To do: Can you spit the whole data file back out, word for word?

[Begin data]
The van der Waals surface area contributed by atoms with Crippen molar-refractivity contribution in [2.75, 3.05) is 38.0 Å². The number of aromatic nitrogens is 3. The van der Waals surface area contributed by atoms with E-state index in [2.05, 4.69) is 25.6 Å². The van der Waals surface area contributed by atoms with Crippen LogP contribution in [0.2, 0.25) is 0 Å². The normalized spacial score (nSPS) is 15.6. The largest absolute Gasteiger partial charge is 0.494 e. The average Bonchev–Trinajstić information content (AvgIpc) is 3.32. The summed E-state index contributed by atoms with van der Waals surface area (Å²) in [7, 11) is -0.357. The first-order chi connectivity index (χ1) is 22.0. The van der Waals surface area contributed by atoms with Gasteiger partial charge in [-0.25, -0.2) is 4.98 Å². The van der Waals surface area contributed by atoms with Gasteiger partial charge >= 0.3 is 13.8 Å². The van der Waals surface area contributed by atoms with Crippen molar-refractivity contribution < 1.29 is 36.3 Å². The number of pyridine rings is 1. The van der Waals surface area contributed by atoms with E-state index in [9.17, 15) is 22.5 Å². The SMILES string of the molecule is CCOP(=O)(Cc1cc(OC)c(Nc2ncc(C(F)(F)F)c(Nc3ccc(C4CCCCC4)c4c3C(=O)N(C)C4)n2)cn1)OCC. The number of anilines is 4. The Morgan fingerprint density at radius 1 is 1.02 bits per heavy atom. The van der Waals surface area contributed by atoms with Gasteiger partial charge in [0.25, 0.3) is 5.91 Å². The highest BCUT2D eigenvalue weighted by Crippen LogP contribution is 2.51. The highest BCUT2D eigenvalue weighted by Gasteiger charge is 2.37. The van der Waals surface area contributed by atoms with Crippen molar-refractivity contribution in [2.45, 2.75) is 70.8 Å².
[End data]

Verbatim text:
The van der Waals surface area contributed by atoms with Crippen molar-refractivity contribution in [2.75, 3.05) is 38.0 Å². The number of aromatic nitrogens is 3. The van der Waals surface area contributed by atoms with E-state index in [2.05, 4.69) is 25.6 Å². The van der Waals surface area contributed by atoms with Crippen LogP contribution in [0.2, 0.25) is 0 Å². The normalized spacial score (nSPS) is 15.6. The largest absolute Gasteiger partial charge is 0.494 e. The average Bonchev–Trinajstić information content (AvgIpc) is 3.32. The summed E-state index contributed by atoms with van der Waals surface area (Å²) in [7, 11) is -0.357. The first-order chi connectivity index (χ1) is 22.0. The van der Waals surface area contributed by atoms with Gasteiger partial charge in [-0.25, -0.2) is 4.98 Å². The van der Waals surface area contributed by atoms with Gasteiger partial charge >= 0.3 is 13.8 Å². The van der Waals surface area contributed by atoms with Crippen molar-refractivity contribution < 1.29 is 36.3 Å². The number of pyridine rings is 1. The van der Waals surface area contributed by atoms with E-state index in [9.17, 15) is 22.5 Å². The SMILES string of the molecule is CCOP(=O)(Cc1cc(OC)c(Nc2ncc(C(F)(F)F)c(Nc3ccc(C4CCCCC4)c4c3C(=O)N(C)C4)n2)cn1)OCC. The number of anilines is 4. The Morgan fingerprint density at radius 1 is 1.02 bits per heavy atom. The van der Waals surface area contributed by atoms with Gasteiger partial charge in [0.25, 0.3) is 5.91 Å². The highest BCUT2D eigenvalue weighted by Crippen LogP contribution is 2.51. The highest BCUT2D eigenvalue weighted by Gasteiger charge is 2.37. The van der Waals surface area contributed by atoms with Crippen molar-refractivity contribution in [2.45, 2.75) is 70.8 Å².